India and Nepal have formalized a significant agreement for the export of 10,000 megawatts of electricity from Nepal to India over the next decade. The announcement, initially made by Prime Minister Narendra Modi during Nepali Prime Minister Pushpa Kamal Dahal’s visit to India in June, has now materialized with the official signing of the long-term power trade agreement. The agreement, a central component of five pacts signed between the two nations, was signed during India’s External Affairs Minister S. Jaishankar’s visit to the Nepali capital.
- Export Agreement Details: The agreement entails the export of 10,000 megawatts of electricity from Nepal to India over the next ten years. The signing ceremony also marked the inauguration of three cross-border power transmission lines.
- Signing Ceremony Attendees: The formal signing of the agreement was conducted in the presence of both countries’ foreign ministers, and the actual signing was carried out by Gopal Sigdel, Nepal’s secretary at the Ministry of Water Resources and Irrigation, and Pankaj Agarwal, India’s power secretary.
- Controversial Aspects: The move has faced criticism from some Nepali civil society activists, including former bureaucrats, who raised concerns about the decision to allocate such a substantial portion of Nepal’s hydroelectricity to the Indian market. They argued that decisions impacting Nepal’s water resources and flexibility should undergo broad national discussion and parliamentary oversight.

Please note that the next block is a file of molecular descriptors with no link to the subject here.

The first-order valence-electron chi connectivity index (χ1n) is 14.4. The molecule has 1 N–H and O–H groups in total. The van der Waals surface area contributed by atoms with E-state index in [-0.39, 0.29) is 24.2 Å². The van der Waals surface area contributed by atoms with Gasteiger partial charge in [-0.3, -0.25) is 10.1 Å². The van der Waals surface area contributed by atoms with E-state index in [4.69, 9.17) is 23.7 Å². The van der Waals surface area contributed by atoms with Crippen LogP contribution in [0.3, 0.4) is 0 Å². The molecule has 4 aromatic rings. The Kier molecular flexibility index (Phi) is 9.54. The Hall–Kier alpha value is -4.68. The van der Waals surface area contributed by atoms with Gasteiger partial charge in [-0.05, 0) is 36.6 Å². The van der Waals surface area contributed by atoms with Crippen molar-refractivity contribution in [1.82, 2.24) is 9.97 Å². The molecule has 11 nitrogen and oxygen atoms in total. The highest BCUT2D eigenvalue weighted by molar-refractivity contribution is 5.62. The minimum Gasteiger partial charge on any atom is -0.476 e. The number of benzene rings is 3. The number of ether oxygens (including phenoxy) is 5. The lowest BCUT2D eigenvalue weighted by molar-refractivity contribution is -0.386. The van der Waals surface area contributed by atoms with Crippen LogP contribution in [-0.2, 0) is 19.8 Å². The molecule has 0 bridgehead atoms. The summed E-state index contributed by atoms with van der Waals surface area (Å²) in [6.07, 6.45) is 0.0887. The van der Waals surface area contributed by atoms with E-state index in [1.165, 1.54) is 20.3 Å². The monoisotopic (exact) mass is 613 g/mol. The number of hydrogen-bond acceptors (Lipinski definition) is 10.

- National Discussion Demands: Critics emphasize the need for inclusive national discussions and parliamentary oversight on matters that have significant implications for Nepal’s natural resources and strategic decisions. The controversy highlights the importance of transparent decision-making processes in the realm of cross-border power agreements.
While the official signing of the power trade agreement between India and Nepal marks a significant milestone in regional energy cooperation, it is not without controversy. The concerns raised by Nepali civil society activists underscore the need for transparent decision-making processes and inclusive discussions on matters impacting the nation’s vital resources and strategic commitments. The successful implementation of the agreement will likely depend on addressing these concerns and ensuring a balanced approach to the cross-border electricity trade.